Stow also refuses to limit the boundaries of his consideration of ‘Australia’ to the geographic spaces of the nation. Poems stretch to examining Australian Papua-New Guinean relations, as in The Dying Chair’ and ‘Kapisim! O Kiriwina’. Other poems look towards early Portuguese seafarers to Australia: ‘The Embarkation ‘and ‘The Recluse’. Kinsella describes the sea as an obsession for Stow, and several poems in ‘Outrider I’ & ‘Outrider II’ find themselves on the ocean, where ‘how long it is since I put out from the land/ no man remembers’ and ‘man/ is tendril and tideless sea, and I am man,/ and the shore, the shore – no man remembers now’ (‘The Ship Becalmed’). Stow left Western Australia to spend the majority of his adult life in England, where most of the work in this volume was composed. Reading through this volume I was reminded of Martin Harrison’s remarks on the poet John Mateer, that his ‘work belongs in [the] larger world tradition of poetry written in and from displacement and exile, that state (or rather non-state) in which key perspectives not visible to the settled inhabitant become self-evident’ (13). In his introduction to John Mateer’s The West: Collected Poems 1989-2009 (2010), Harrison writes: ‘displacement for Mateer is not just national and external, but internal, in the mind’. Although Stow was not in exile, this sense of displacement, of being adrift, is pervasive. It allows his work to complicate nationhood in a way it would not otherwise have been able to.
As for internal displacement, we see how this interacts with Stow’s fascination with myth and his desire for privacy in the selection of poems from ‘Masks’. The ghosts in ‘Masks’ are personal ghosts. Stow writes that these poems are ‘private letters written to people with whom I have a relationship, about which, for one reason or another, I want to say something to them, directly; but I say it through the circumstances of the myth-figure, who gives each poem its title’ (42). The myth-figures covered range from Ishmael to Endiku to Setthathirath. In ‘Ishmael’ we encounter another man wandering his memories of ocean in long song-like couplets:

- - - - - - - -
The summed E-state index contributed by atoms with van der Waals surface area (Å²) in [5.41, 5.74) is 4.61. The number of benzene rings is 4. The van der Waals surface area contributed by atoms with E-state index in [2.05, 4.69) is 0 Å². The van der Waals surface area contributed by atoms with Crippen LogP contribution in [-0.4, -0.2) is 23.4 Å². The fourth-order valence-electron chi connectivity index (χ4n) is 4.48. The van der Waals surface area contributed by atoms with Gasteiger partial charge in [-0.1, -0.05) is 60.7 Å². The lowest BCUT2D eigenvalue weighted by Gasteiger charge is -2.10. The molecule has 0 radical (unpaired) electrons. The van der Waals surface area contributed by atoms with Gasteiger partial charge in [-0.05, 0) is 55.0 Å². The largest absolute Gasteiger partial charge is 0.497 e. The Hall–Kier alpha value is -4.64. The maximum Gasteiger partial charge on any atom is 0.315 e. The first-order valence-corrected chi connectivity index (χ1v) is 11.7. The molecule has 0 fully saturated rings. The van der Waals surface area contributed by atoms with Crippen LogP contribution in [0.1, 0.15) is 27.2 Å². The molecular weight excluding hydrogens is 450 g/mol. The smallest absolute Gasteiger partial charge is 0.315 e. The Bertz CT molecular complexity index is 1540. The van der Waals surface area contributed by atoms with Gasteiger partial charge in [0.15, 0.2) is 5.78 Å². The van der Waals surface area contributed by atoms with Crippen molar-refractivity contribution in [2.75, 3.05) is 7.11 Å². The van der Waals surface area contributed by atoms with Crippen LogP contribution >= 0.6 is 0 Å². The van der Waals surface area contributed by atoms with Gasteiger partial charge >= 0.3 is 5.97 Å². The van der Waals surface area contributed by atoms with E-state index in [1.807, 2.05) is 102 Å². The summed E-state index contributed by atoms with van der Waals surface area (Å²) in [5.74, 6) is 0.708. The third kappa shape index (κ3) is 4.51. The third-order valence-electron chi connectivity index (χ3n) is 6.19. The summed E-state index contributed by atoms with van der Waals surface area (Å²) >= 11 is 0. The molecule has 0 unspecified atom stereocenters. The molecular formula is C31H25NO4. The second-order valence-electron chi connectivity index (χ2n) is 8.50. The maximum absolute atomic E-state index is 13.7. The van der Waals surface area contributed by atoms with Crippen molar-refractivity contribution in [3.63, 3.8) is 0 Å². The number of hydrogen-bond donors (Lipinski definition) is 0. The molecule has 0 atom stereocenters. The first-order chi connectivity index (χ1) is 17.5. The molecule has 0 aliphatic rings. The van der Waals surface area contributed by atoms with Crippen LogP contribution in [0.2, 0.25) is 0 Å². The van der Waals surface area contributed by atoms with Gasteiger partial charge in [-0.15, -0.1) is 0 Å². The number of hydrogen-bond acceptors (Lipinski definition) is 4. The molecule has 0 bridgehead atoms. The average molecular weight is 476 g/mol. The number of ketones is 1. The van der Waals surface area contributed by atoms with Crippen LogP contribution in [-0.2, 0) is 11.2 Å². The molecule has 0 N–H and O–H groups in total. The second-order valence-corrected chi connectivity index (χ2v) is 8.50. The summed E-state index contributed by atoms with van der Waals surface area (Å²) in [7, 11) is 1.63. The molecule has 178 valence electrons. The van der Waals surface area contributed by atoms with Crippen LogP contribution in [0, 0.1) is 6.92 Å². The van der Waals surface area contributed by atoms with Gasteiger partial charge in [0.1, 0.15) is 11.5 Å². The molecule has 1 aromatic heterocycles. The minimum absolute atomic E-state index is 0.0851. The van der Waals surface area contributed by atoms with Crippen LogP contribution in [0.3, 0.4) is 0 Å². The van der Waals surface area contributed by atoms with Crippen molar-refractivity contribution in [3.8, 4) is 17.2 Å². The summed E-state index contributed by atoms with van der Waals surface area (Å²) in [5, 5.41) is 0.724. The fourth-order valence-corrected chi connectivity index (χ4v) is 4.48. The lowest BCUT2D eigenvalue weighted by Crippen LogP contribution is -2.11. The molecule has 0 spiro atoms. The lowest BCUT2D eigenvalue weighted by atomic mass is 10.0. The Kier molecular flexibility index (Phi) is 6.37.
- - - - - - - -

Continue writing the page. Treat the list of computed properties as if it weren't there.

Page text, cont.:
Antarctic seas work statuary of ice, and sand-toothed wind, in the hungry waiting country, raises unseen its pale memorials to lioness, sphinx and man. These blinding images I call to mind to mould the mind, inviting desert and sky to take me, wind to shape me
Here Stow displaces his emotions onto Ishmael, who in turn seeks out the wind to take them to an even more distant location.
One of the best things this collected work permits is the consideration of these deeply personal lyrical poems alongside those which are more outwardly focused, such as those in ‘Outrider I’, ‘Outrider II’ and ‘Stations’. In The Triggering Town the poet-critic Richard Hugo differentiates between private and public poets, where for ‘the public poet the intellectual and emotional contents of the words are the same for the reader as for the writer. With the private poet … the words, at least certain key words, mean something to the poet they don’t mean to the reader’ (14). Stow is definitively a private poet: his key words are of the ocean, myth and childhood. This expertly curated collection permits us to see how the private relationship of Stow to the public issues surrounding colonialism and nation-making allow him to create a richer and more complicated poetry than a poet who was willing to reveal everything may have been able to do.